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  • Obama is a good wordsmith, but quick and decisive actions are needed to match the words. Nothing in Obama's speech suggested that he thinks that comprehensive immigration reform can be achieved in this Congress, what with the anti-immigrant GOP majority in the House and insufficient Democratic votes to override a Senate filibuster. I don't know anybody in the immigrants' rights movement who thinks so either. So we are talking about at least two more years during which, if present administration policies continue, hundreds of thousands of workers and their family members will be arrested and deported. This will continue to wreak havoc on families and communities accross the country.
    The current struggle against the Chipotle restaurant chain is an example of what happens when, in a wrongheaded desire to please the Republicans so that their hearts will become softened toward the immigrants, crackdowns and "enforcement only" become the only policy. In March, Homeland Security did an audit of Chipotle's personnel records and shortly after that, some 800 employees lost their jobs because their Social Security numbers or other paperwork did not match government records. These workers, and others like them, end up working in worse jobs at lower pay, often with cash under the table, and no benefits. How does that help the immigrant workers? How does that help non-immigrant workers?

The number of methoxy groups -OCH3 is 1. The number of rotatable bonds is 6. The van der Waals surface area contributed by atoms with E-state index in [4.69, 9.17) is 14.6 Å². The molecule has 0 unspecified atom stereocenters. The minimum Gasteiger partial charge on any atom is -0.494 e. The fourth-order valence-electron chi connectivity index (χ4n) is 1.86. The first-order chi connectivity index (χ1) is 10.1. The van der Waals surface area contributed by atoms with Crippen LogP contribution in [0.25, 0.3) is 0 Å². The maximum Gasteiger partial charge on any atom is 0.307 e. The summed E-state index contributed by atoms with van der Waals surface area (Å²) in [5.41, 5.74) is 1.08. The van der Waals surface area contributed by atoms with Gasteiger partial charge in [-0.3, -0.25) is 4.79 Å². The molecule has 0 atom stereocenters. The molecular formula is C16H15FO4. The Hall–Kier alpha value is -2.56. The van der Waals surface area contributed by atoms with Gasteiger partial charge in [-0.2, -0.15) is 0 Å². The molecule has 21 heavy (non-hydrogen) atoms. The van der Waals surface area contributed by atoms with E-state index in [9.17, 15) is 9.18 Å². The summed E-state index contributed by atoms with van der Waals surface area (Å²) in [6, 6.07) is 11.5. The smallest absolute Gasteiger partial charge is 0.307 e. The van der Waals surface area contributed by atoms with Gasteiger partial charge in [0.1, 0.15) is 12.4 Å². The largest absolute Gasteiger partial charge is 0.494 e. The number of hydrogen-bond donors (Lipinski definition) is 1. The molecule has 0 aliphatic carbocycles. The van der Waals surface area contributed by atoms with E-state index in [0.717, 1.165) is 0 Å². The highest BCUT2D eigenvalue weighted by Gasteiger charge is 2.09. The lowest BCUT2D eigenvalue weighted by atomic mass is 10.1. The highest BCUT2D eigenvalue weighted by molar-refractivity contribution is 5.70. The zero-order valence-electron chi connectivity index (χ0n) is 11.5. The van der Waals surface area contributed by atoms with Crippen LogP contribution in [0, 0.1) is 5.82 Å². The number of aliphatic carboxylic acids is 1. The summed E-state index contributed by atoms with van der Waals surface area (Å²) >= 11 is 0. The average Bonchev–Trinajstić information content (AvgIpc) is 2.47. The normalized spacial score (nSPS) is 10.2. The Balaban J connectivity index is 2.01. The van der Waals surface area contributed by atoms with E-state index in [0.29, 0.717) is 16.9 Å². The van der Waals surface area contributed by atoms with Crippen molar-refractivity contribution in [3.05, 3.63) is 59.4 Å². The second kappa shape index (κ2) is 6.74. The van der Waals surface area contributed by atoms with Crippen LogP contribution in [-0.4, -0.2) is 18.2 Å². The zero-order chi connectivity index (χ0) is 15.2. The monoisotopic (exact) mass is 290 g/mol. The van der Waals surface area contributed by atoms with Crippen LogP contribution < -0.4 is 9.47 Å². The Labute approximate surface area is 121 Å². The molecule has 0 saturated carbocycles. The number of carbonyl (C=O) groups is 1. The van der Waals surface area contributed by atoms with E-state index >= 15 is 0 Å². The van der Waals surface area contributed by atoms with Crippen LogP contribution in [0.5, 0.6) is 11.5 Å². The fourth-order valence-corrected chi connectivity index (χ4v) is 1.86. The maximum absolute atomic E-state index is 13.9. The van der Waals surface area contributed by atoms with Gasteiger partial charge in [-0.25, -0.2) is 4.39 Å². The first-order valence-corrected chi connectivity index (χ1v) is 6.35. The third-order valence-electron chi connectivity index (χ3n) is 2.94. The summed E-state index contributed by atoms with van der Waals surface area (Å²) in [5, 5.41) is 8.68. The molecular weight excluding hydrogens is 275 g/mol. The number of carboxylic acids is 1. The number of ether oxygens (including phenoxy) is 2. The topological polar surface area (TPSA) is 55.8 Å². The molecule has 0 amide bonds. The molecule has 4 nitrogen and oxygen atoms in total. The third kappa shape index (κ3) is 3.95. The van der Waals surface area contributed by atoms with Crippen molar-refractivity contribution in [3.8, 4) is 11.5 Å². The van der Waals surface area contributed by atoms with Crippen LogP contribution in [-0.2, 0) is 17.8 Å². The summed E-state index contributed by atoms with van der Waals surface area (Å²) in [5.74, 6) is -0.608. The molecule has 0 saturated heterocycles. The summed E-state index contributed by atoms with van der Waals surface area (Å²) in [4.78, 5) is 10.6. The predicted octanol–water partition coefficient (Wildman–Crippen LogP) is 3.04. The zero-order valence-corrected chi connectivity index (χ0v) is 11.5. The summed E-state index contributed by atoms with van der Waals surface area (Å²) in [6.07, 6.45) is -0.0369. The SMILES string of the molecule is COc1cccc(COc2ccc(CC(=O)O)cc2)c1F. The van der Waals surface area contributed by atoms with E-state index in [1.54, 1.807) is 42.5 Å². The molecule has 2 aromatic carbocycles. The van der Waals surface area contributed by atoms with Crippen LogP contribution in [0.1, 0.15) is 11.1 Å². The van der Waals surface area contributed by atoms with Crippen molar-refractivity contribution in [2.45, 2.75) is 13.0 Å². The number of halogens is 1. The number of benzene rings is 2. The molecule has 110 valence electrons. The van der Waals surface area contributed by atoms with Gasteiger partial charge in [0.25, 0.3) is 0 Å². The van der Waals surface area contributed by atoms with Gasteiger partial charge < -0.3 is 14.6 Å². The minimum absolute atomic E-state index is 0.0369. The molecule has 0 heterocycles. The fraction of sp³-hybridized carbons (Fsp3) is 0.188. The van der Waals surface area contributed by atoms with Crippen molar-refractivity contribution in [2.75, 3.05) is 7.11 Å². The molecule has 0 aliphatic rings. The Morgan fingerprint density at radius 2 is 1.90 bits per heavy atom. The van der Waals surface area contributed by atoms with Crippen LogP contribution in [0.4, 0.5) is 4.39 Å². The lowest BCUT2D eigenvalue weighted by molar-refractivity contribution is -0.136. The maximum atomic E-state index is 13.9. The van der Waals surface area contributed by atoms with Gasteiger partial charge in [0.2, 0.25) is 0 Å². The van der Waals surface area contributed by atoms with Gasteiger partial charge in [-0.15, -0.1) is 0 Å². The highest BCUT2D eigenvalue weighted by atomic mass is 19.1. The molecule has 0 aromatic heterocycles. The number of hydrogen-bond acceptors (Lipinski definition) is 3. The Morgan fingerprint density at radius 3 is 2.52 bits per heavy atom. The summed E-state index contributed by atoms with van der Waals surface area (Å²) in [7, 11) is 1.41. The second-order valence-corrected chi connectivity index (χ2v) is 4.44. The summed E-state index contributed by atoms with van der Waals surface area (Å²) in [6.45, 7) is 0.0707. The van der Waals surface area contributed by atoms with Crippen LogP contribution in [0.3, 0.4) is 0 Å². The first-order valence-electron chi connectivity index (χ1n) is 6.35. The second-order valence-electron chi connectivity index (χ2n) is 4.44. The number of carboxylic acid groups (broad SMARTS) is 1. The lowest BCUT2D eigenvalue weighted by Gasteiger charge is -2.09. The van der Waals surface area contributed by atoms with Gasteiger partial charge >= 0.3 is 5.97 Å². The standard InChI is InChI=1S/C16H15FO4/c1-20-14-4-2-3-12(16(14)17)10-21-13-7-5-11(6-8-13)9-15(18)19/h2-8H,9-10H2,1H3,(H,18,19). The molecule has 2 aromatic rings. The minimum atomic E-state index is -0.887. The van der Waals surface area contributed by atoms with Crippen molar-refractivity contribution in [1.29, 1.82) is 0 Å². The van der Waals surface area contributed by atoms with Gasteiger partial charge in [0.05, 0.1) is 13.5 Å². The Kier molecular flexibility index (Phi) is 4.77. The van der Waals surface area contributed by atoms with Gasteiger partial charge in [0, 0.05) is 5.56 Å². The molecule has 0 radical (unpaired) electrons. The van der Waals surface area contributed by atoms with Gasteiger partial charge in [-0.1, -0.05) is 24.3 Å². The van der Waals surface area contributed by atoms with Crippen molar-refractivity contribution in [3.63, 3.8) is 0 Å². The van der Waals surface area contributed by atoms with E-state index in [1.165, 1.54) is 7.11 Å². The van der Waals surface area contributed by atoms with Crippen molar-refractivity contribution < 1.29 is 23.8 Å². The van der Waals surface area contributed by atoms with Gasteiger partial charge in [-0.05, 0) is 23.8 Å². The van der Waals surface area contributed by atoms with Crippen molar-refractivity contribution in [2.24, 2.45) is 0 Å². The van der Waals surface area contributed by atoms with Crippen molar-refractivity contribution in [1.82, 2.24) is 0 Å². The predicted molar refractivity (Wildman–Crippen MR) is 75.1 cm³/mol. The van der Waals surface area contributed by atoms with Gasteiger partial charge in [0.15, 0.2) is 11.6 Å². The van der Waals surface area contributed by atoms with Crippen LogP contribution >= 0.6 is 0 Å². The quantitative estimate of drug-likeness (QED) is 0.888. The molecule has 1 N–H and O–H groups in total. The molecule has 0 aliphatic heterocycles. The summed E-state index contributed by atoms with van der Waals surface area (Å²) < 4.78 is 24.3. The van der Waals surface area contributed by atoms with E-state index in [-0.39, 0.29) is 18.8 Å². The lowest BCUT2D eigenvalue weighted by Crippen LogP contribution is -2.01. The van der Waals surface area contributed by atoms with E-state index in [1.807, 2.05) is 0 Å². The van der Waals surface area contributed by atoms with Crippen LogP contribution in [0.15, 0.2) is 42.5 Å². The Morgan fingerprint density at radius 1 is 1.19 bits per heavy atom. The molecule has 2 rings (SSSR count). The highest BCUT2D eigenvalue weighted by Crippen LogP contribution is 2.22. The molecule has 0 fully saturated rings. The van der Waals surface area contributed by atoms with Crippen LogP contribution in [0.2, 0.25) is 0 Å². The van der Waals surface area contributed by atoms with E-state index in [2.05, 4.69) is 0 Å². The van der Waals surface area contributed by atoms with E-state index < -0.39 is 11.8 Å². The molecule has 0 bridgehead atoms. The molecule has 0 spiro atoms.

Cracking down on employers for hiring the undocumented emphatically does not help the workers, because they are only driven further underground. This is why, in the 1980s, the CPUSA took a strong position against such "employer sanctions".